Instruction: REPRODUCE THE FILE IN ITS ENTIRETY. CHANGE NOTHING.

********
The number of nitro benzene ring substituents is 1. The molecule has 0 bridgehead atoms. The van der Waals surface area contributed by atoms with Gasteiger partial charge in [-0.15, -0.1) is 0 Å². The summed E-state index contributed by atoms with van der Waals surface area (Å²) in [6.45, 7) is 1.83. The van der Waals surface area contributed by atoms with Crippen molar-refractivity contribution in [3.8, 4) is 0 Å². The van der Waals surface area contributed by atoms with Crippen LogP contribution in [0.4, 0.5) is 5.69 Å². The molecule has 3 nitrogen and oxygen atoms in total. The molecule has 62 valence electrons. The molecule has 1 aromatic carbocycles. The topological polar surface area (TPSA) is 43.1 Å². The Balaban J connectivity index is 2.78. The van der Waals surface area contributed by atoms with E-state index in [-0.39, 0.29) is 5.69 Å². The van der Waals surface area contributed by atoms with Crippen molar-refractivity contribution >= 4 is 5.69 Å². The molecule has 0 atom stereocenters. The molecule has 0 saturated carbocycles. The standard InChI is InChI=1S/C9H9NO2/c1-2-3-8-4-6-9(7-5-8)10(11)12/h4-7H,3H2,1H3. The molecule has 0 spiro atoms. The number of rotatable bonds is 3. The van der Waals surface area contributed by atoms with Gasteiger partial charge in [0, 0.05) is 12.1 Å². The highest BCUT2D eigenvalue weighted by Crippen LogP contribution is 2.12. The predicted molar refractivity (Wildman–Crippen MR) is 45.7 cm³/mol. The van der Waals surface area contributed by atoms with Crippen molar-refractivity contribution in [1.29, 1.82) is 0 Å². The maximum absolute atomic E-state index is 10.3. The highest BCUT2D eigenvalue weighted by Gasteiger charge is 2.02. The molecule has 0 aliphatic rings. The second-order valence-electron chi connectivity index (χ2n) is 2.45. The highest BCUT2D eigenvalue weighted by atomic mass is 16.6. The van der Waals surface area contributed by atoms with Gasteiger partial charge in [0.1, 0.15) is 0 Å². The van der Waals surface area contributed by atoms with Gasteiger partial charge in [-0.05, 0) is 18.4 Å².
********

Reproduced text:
The number of nitro benzene ring substituents is 1. The molecule has 0 bridgehead atoms. The van der Waals surface area contributed by atoms with Gasteiger partial charge in [-0.15, -0.1) is 0 Å². The summed E-state index contributed by atoms with van der Waals surface area (Å²) in [6.45, 7) is 1.83. The van der Waals surface area contributed by atoms with Crippen molar-refractivity contribution in [3.8, 4) is 0 Å². The van der Waals surface area contributed by atoms with Crippen LogP contribution in [0.4, 0.5) is 5.69 Å². The molecule has 3 nitrogen and oxygen atoms in total. The molecule has 62 valence electrons. The molecule has 1 aromatic carbocycles. The topological polar surface area (TPSA) is 43.1 Å². The Balaban J connectivity index is 2.78. The van der Waals surface area contributed by atoms with E-state index in [-0.39, 0.29) is 5.69 Å². The van der Waals surface area contributed by atoms with Crippen molar-refractivity contribution >= 4 is 5.69 Å². The molecule has 0 atom stereocenters. The molecule has 0 saturated carbocycles. The standard InChI is InChI=1S/C9H9NO2/c1-2-3-8-4-6-9(7-5-8)10(11)12/h4-7H,3H2,1H3. The molecule has 0 spiro atoms. The number of rotatable bonds is 3. The van der Waals surface area contributed by atoms with Gasteiger partial charge in [0, 0.05) is 12.1 Å². The highest BCUT2D eigenvalue weighted by Crippen LogP contribution is 2.12. The predicted molar refractivity (Wildman–Crippen MR) is 45.7 cm³/mol. The van der Waals surface area contributed by atoms with Crippen molar-refractivity contribution in [1.29, 1.82) is 0 Å². The maximum absolute atomic E-state index is 10.3. The highest BCUT2D eigenvalue weighted by Gasteiger charge is 2.02. The molecule has 0 aliphatic rings. The second-order valence-electron chi connectivity index (χ2n) is 2.45. The highest BCUT2D eigenvalue weighted by atomic mass is 16.6. The van der Waals surface area contributed by atoms with Gasteiger partial charge in [0.1, 0.15) is 0 Å². The van der Waals surface area contributed by atoms with Gasteiger partial charge in [-0.05, 0) is 18.4 Å².